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How ants and plants developed a mutually beneficial partnership • Earth.com

Ants have been affixed to plants for millions of years, but eventually plants grew a system of features that allowed…

Ants have been affixed to plants for millions of years, but eventually plants grew a system of features that allowed them to use feed ants to their advantage.

Over time, plants have been developed to produce nectar that attracts ants and hollows that ants can use for protection. Sometimes ants even try to defend a plant against attack or help spread the seed of the plant.

It is a mutually beneficial relationship and an example of how complex interactions between two organisms develop over time.

Researchers from the Field Museum conducted a survey to better understand this evolutionary relationship and to find out what organism was triggering the interaction, plant characteristics or anticorrosion.

“It was a matter of chicken and eggs, if it started with ants that develop behaviors to take advantage of plants or plants that develop structures to take advantage of ants,” said Rick Ree, co-author of the study.

The study was published in the journal Proceedings of the National Academy of Sciences and the researchers reviewed the genetic history of 1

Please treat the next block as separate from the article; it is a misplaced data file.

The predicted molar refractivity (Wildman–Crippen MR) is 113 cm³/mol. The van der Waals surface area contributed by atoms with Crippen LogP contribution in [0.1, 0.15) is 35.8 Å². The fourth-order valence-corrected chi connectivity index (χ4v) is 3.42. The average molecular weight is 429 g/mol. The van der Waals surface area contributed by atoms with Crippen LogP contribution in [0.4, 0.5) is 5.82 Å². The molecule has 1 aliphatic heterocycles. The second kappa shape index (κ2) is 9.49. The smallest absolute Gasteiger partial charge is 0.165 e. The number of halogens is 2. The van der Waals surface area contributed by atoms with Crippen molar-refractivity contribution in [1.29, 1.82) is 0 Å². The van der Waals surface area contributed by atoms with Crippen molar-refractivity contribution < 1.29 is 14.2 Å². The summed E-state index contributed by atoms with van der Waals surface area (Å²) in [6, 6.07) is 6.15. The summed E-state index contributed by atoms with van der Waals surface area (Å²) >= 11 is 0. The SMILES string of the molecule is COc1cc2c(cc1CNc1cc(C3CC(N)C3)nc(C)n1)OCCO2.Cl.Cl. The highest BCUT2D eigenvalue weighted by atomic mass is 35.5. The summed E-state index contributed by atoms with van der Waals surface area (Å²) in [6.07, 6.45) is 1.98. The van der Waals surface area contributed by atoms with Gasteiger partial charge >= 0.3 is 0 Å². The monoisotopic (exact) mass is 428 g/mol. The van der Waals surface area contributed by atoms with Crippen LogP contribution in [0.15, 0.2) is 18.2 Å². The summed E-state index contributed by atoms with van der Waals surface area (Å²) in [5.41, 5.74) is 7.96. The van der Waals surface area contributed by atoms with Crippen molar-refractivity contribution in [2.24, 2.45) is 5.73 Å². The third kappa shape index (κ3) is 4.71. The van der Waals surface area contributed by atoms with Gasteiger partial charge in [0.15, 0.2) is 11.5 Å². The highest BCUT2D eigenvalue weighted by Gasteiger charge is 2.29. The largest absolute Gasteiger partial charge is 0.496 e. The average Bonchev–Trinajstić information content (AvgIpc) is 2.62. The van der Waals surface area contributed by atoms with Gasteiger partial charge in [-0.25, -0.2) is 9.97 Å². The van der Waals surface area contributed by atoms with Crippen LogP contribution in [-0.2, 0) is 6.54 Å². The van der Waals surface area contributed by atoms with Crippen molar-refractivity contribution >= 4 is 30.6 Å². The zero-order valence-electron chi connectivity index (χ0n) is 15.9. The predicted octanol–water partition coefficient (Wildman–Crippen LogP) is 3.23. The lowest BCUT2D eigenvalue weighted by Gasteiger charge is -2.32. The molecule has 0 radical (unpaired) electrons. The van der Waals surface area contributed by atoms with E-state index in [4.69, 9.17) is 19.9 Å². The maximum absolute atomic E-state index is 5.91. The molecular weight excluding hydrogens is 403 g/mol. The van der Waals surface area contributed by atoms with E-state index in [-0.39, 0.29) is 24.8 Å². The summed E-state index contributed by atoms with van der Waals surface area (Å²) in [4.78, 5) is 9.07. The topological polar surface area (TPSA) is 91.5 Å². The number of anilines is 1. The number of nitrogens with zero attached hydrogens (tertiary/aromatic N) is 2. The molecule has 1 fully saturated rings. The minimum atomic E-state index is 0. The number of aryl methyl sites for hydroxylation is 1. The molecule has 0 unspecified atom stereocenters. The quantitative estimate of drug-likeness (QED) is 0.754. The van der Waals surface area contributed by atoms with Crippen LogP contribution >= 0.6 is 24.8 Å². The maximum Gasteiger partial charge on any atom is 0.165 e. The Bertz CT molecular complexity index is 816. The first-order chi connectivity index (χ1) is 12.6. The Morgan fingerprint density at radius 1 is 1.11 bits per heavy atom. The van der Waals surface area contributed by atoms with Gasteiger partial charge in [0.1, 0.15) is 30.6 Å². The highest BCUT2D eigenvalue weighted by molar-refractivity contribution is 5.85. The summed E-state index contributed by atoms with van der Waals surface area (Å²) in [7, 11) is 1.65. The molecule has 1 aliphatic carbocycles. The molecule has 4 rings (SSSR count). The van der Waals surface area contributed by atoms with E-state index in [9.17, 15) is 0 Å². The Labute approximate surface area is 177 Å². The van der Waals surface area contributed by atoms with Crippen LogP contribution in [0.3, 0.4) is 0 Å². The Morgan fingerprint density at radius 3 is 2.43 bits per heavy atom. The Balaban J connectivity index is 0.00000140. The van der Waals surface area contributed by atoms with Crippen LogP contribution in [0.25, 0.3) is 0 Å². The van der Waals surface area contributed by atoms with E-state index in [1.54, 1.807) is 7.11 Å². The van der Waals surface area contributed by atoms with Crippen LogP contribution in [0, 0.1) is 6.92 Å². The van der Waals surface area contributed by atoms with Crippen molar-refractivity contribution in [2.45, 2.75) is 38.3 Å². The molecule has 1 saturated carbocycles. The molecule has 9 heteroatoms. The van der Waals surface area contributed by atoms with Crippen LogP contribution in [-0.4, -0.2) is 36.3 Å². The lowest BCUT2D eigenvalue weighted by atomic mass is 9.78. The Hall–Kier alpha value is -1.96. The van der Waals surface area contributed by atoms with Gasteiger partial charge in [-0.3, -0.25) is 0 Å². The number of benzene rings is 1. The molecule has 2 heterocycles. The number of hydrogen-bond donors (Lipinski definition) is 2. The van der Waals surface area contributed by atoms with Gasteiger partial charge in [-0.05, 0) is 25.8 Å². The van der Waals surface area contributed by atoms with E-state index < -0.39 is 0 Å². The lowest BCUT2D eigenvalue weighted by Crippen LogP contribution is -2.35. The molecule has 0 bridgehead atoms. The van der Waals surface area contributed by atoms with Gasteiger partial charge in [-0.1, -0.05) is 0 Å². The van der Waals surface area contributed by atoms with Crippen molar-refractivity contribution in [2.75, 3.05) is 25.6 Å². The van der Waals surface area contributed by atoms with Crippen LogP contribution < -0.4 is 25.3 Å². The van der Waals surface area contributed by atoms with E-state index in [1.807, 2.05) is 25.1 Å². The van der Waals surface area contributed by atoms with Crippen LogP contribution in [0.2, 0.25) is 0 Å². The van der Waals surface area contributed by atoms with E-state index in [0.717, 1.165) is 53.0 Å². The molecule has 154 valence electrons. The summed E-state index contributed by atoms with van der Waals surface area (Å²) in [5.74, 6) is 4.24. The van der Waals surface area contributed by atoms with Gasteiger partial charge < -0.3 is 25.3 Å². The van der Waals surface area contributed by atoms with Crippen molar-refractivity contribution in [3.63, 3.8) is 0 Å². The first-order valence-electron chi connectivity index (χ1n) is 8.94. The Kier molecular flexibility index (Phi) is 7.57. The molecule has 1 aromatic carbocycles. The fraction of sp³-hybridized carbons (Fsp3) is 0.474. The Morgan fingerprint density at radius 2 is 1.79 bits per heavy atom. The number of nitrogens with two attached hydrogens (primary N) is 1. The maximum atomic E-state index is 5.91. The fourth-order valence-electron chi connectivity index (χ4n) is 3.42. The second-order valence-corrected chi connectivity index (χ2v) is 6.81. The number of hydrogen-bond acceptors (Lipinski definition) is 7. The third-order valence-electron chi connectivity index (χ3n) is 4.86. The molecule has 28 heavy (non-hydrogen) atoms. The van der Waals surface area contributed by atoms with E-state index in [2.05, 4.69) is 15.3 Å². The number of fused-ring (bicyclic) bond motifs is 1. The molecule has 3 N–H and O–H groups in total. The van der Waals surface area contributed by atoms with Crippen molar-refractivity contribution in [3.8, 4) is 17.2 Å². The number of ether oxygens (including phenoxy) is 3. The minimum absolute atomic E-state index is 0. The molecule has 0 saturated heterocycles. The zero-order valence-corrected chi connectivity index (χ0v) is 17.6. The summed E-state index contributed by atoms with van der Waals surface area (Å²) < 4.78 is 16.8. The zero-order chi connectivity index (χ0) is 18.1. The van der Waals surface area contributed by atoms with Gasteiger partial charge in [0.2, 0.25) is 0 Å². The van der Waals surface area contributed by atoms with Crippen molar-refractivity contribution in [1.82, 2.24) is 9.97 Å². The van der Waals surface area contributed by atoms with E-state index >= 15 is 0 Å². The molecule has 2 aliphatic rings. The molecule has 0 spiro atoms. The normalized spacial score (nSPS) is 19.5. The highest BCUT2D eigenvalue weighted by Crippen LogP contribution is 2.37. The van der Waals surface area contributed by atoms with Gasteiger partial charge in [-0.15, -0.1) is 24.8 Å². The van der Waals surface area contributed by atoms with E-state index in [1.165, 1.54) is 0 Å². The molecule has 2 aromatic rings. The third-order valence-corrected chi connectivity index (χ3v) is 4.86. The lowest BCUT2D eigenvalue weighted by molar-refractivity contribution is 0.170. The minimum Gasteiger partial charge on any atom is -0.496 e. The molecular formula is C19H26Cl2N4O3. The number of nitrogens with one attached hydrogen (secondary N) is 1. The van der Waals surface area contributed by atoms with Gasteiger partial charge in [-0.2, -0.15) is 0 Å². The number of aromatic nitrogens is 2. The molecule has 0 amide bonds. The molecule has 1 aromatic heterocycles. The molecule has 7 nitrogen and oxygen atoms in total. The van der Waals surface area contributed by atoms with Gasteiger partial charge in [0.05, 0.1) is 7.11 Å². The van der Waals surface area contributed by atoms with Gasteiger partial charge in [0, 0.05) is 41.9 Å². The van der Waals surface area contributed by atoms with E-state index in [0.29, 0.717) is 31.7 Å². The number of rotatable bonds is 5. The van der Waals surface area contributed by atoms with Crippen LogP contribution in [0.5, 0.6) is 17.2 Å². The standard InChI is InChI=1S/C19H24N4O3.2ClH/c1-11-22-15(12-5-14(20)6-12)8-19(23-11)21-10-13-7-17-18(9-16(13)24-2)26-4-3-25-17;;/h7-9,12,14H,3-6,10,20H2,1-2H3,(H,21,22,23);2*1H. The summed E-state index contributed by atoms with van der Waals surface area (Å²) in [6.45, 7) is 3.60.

700 species of ants and 10,000 plant genera.

Image (c) Field Museum, Corrie Moreau

Ants and plants return to the age of dinosaurs, but it is difficult to study these old interactions because there is so little fossil evidence of the relationship between plants and ants.

“There are very few fossil records of these structures in plants, and they do not extend much back in time. And there are lots of bog fossils, but they do not usually show these murder behaviors – we do not necessarily see an ants preserved in yellow wearing a seed, “says Matt Nelsen, leading author of the study.

To help address the gap in information, researchers reviewed and analyzed DNA and ecological databases to track the genetic history of various plant properties.

Map the history of anti-friendly properties in plants, researchers found that plants developed these attractive features in response to myrforaging. It turns out that the ants have invoked plants longer than plants that are addicted to ants.

“Some ants do not use plants too much, while others trust them for food, living habitats and boar,” said Nelson. “We found that in order to invest fully in plant use, the ants started to feed first, and then they began to plant in their diet, and then began to breed arboreally. While this gradual shift towards increased dependence on plants is intuitive, it still surprised us. “

Plants seem to benefit from this relationship, as researchers found that ants that are due to plants are not better, evolutionary than other moors that do not feed or boar in plants.

“We do not see parts of the marsh tree that contains ants based on plants for food or habitat to diversify or grow faster than those parts of the tree that lack these interactions,” said Nelsen. “ With Kay Vandette Earth.com Staff Writer

“This study is important because it provides an insight into how these widespread and complex interactions were developed.”

Image Credit : (c) Field Museum, Corrie Moreau

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